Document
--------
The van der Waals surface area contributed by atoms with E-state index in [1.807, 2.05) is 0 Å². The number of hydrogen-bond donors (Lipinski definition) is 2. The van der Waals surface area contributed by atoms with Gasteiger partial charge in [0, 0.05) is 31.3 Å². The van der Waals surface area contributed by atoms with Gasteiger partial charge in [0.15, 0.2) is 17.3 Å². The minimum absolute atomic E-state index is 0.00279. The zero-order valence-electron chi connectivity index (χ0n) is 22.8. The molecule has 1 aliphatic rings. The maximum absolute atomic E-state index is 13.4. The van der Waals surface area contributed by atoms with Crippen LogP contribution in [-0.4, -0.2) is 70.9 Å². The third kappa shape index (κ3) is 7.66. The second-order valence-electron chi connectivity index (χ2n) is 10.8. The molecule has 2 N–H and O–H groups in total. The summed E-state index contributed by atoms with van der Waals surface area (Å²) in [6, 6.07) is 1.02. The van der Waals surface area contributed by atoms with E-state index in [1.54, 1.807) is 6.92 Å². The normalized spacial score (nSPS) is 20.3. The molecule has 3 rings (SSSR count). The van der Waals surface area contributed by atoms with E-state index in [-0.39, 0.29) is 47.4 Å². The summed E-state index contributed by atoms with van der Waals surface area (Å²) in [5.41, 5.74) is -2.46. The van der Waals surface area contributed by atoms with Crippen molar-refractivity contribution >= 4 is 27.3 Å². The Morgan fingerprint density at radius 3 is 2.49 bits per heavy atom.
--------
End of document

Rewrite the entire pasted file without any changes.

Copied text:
The van der Waals surface area contributed by atoms with E-state index in [1.807, 2.05) is 0 Å². The number of hydrogen-bond donors (Lipinski definition) is 2. The van der Waals surface area contributed by atoms with Gasteiger partial charge in [0, 0.05) is 31.3 Å². The van der Waals surface area contributed by atoms with Gasteiger partial charge in [0.15, 0.2) is 17.3 Å². The minimum absolute atomic E-state index is 0.00279. The zero-order valence-electron chi connectivity index (χ0n) is 22.8. The molecule has 1 aliphatic rings. The maximum absolute atomic E-state index is 13.4. The van der Waals surface area contributed by atoms with Crippen LogP contribution in [-0.4, -0.2) is 70.9 Å². The third kappa shape index (κ3) is 7.66. The second-order valence-electron chi connectivity index (χ2n) is 10.8. The molecule has 2 N–H and O–H groups in total. The summed E-state index contributed by atoms with van der Waals surface area (Å²) in [6, 6.07) is 1.02. The van der Waals surface area contributed by atoms with E-state index in [1.54, 1.807) is 6.92 Å². The normalized spacial score (nSPS) is 20.3. The molecule has 3 rings (SSSR count). The van der Waals surface area contributed by atoms with E-state index in [-0.39, 0.29) is 47.4 Å². The summed E-state index contributed by atoms with van der Waals surface area (Å²) in [5.41, 5.74) is -2.46. The van der Waals surface area contributed by atoms with Crippen molar-refractivity contribution >= 4 is 27.3 Å². The Morgan fingerprint density at radius 3 is 2.49 bits per heavy atom.